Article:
Scientists dazzled by UAE's glow in the dark geckos

The neon green fluorescence may enable members of the same species to spot one another

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Scientists have for the first time shed light on the illuminating ability of the UAE's desert-dwelling geckos to glow in the dark.

Three nocturnal species of the diminutive lizard, all common in sandy areas of the region, were found to have prominent skin fluorescence only previously seen in geckos in the sprawling Namib desert of Africa.

Researchers made the dazzling discovery during a field trip to a desert area of Sharjah in June 2022, and subsequently observed it in Al Ula in Saudi Arabia in April last year, in Nizwa, Oman, in May 2023, and in Sharjah, for a second time, in June.

The fluorescence is thought to enable the reptiles to see members of the same species, which may help the creatures mate with one another.

"One night we were looking with the UV light and we saw that actually these desert geckos were fluorescing. It was very surprising for us," Dr Bernat Burriel-Carranza, of the Museum of Natural Sciences of Barcelona and the first author of the study, said.

"It was an extremely bright neon-green colouration, similar to the one that had already been reported in Namibian desert geckos.

"Once we saw that was happening, in the other expeditions we were trying to focus on this and to find these specimens."

Light up the night

Bright fluorescence, often around the eye and on the flanks, was seen in two species, the dune sand gecko (Stenodactylus doriae) and the Arabian web-footed sand gecko (Trigonodactylus arabicus), both of which inhabit very sandy environments with little vegetation.

The eastern sand gecko (S. leptocosymbotes) also showed fluorescence, albeit less prominently, around its eyes and on its flanks, while a fourth species, Slevin’s sand gecko (S. slevini), had just a small amount around its eye.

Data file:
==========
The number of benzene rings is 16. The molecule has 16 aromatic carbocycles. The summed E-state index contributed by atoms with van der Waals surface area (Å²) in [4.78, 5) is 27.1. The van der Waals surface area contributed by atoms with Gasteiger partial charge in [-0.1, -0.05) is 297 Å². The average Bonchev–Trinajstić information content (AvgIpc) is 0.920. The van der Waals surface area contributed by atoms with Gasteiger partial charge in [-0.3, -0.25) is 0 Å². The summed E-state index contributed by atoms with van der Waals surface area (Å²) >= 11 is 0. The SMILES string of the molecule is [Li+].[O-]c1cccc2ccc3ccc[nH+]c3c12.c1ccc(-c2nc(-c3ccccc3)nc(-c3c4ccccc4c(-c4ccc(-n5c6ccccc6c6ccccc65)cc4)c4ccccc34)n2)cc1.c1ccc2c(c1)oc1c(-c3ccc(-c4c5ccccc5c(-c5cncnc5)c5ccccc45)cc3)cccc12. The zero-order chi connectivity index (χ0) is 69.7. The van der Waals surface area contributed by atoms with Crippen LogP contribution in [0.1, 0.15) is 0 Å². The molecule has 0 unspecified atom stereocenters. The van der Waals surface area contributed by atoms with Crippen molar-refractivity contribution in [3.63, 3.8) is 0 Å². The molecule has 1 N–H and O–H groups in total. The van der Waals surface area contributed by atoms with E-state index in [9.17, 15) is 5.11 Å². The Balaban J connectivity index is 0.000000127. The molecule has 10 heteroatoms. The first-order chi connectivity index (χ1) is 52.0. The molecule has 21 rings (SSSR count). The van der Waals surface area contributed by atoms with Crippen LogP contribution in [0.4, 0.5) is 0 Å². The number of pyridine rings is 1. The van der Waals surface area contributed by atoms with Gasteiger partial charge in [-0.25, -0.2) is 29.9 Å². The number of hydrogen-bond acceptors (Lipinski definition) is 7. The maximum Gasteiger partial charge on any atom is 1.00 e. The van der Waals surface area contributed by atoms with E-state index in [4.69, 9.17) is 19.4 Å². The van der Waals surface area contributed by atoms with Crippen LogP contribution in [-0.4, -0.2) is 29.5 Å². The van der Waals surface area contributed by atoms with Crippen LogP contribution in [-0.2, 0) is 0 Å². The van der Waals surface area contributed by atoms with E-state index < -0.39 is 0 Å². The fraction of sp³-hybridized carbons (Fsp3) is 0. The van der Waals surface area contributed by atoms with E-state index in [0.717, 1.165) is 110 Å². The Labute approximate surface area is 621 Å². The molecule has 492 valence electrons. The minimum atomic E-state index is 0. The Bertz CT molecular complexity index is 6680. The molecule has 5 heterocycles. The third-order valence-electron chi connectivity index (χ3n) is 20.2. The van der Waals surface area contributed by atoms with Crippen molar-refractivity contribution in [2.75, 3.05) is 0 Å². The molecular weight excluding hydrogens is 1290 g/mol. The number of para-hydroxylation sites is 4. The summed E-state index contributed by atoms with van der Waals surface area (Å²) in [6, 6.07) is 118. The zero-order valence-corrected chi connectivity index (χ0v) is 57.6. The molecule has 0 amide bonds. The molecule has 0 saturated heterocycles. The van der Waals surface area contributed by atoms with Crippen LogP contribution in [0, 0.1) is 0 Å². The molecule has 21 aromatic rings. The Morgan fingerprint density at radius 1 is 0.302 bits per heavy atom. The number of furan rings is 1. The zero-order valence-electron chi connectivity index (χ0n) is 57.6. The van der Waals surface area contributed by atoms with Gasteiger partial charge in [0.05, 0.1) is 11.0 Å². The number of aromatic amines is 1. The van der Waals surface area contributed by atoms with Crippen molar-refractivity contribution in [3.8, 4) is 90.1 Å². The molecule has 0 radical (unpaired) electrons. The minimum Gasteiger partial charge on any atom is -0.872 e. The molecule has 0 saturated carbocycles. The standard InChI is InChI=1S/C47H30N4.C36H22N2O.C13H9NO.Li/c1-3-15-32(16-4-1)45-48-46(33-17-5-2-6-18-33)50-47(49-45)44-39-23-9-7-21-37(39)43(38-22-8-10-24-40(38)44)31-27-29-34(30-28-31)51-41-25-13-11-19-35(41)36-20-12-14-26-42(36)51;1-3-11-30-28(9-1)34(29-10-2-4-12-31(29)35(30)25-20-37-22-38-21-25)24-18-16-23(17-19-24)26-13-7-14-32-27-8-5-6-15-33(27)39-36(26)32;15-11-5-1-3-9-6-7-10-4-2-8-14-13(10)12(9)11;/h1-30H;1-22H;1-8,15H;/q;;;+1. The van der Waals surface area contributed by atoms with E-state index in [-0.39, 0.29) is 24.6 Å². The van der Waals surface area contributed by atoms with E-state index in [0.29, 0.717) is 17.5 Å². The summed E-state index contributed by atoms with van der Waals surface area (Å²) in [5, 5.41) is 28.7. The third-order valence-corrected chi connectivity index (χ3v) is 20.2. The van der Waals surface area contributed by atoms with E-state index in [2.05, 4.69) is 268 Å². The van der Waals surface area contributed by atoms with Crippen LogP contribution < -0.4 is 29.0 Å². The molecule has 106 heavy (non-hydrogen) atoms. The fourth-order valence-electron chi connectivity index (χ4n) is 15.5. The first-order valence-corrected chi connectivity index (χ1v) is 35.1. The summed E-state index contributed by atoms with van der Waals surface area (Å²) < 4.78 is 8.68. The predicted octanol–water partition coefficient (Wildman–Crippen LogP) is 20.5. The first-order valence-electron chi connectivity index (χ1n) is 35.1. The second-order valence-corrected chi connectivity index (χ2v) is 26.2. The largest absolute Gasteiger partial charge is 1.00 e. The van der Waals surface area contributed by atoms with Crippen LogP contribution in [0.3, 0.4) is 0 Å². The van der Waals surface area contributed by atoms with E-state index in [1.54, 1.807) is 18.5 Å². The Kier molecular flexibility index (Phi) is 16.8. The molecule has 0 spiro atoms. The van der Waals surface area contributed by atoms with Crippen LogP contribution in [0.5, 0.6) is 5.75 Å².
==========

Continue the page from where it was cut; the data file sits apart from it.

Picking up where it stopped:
Among the other authors of the study, published in the Journal of Arid Environments, is Johannes Els, of the Breeding Centre for Endangered Arabian Wildlife, part of the Environment and Protected Areas Authority, in Sharjah.

The fluorescence can be seen by humans only if a UV lamp is shone on the animals, but is probably visible to geckos without UV illumination because their eyes detect light outside of the human visible spectrum.

Fluorescence has previously been observed in six gecko species, but only one of these, the nocturnal web-footed gecko, found in the Namib desert in Africa, fluoresces from its skin.

These animals in the Namib desert fluoresce around their eyes and on their lower flanks, probably so the creatures can spot one another, allowing them to mate or to lick water that has condensed on each other’s bodies, a useful way to hydrate in a desert.

The nocturnal web-footed gecko’s ability to fluoresce is thought to have evolved separately from that of the geckos in Arabia.

"It seems that this type of mechanism can be very useful to communicate in deserts because they have evolved this fluorescence independently," Dr Burriel-Carranza said.

Wary of predators

That the skin fluorescence is found on the lower parts of the geckos’ bodies may be so that it is less visible to potential predators.

"Predators might also see UV light, so this is probably why they have it underneath or on their sides only and not on their back," Prof Salvador Carranza, of the Institute of Evolutionary Biology at CSIC-Pompeu Fabra University in Barcelona, the senior author of the study, said.

"There is a compromise between communication and also being attacked by other animals. Sometimes there is a trade-off."

If the animals are alarmed, they tend to press themselves against the ground and hide their flanks, indicating that the geckos are probably aware that these areas are more easily spotted by predators.

With some other geckos, the fluorescence comes from the bones, which show up because the animals’ skin is thin and translucent.

"It’s very clear when you see the bone is fluorescing, because you will see for example the ulna, the tibia, a specific bone," Dr Burriel-Carranza said.

Photographs taken as part of the latest study show, in addition to skin fluorescence, bone fluorescence in the tibia of the dune sand gecko.

While not confirmed from tissue studies, the geckos in Arabia that fluoresce from their skin are thought to do so thanks to iridophores, which are stacks of cells that give off light.

Prof Carranza said that the species in Arabia that have been found to fluoresce often live in remote desert areas that tend not to be developed.

They are classified, he said, as being of "least concern" by the International Union for Conservation of Nature, indicating that they are not threatened. They are different to the house geckos familiar to many UAE residents.

"Some of the animals that appear in the paper, they are some of the most common night geckos in the deserts of Arabia. You can find them everywhere from Saudi Arabia to Oman to the UAE," Prof Carranza said.

Updated: April 28, 2024, 3:00 AM